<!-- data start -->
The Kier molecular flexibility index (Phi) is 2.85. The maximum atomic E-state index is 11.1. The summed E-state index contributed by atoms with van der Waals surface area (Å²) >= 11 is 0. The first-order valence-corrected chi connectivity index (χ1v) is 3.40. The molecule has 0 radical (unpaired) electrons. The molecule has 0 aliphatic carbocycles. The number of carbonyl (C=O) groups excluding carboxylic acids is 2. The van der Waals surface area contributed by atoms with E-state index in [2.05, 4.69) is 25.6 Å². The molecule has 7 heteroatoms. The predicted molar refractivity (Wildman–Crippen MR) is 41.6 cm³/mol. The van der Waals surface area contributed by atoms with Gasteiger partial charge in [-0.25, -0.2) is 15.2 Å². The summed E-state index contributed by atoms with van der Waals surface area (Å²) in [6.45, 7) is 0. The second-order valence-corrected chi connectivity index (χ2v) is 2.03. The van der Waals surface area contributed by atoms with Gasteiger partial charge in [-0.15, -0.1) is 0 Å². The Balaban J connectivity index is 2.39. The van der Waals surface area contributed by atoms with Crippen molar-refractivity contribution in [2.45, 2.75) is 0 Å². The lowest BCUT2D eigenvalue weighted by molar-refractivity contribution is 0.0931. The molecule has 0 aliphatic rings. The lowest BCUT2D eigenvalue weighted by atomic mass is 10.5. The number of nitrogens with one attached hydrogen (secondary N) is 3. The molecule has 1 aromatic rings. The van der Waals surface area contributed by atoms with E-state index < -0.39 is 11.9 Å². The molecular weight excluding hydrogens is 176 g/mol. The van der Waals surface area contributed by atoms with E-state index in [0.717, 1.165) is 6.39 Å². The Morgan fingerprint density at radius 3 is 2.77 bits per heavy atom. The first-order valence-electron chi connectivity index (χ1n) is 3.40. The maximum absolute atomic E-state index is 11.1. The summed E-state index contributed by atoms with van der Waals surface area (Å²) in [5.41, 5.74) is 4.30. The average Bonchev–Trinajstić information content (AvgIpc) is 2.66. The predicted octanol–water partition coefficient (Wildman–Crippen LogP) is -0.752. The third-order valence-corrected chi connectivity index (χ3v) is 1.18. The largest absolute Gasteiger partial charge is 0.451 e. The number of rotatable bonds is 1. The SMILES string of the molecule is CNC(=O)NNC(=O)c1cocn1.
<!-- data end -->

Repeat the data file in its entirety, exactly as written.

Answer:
The Kier molecular flexibility index (Phi) is 2.85. The maximum atomic E-state index is 11.1. The summed E-state index contributed by atoms with van der Waals surface area (Å²) >= 11 is 0. The first-order valence-corrected chi connectivity index (χ1v) is 3.40. The molecule has 0 radical (unpaired) electrons. The molecule has 0 aliphatic carbocycles. The number of carbonyl (C=O) groups excluding carboxylic acids is 2. The van der Waals surface area contributed by atoms with E-state index in [2.05, 4.69) is 25.6 Å². The molecule has 7 heteroatoms. The predicted molar refractivity (Wildman–Crippen MR) is 41.6 cm³/mol. The van der Waals surface area contributed by atoms with Gasteiger partial charge in [-0.25, -0.2) is 15.2 Å². The summed E-state index contributed by atoms with van der Waals surface area (Å²) in [6.45, 7) is 0. The second-order valence-corrected chi connectivity index (χ2v) is 2.03. The van der Waals surface area contributed by atoms with Gasteiger partial charge in [-0.15, -0.1) is 0 Å². The Balaban J connectivity index is 2.39. The van der Waals surface area contributed by atoms with Crippen molar-refractivity contribution in [2.45, 2.75) is 0 Å². The lowest BCUT2D eigenvalue weighted by molar-refractivity contribution is 0.0931. The molecule has 0 aliphatic rings. The lowest BCUT2D eigenvalue weighted by atomic mass is 10.5. The number of nitrogens with one attached hydrogen (secondary N) is 3. The molecule has 1 aromatic rings. The van der Waals surface area contributed by atoms with E-state index < -0.39 is 11.9 Å². The molecular weight excluding hydrogens is 176 g/mol. The van der Waals surface area contributed by atoms with E-state index in [0.717, 1.165) is 6.39 Å². The Morgan fingerprint density at radius 3 is 2.77 bits per heavy atom. The first-order valence-electron chi connectivity index (χ1n) is 3.40. The maximum absolute atomic E-state index is 11.1. The summed E-state index contributed by atoms with van der Waals surface area (Å²) in [5.41, 5.74) is 4.30. The average Bonchev–Trinajstić information content (AvgIpc) is 2.66. The predicted octanol–water partition coefficient (Wildman–Crippen LogP) is -0.752. The third-order valence-corrected chi connectivity index (χ3v) is 1.18. The largest absolute Gasteiger partial charge is 0.451 e. The number of rotatable bonds is 1. The SMILES string of the molecule is CNC(=O)NNC(=O)c1cocn1.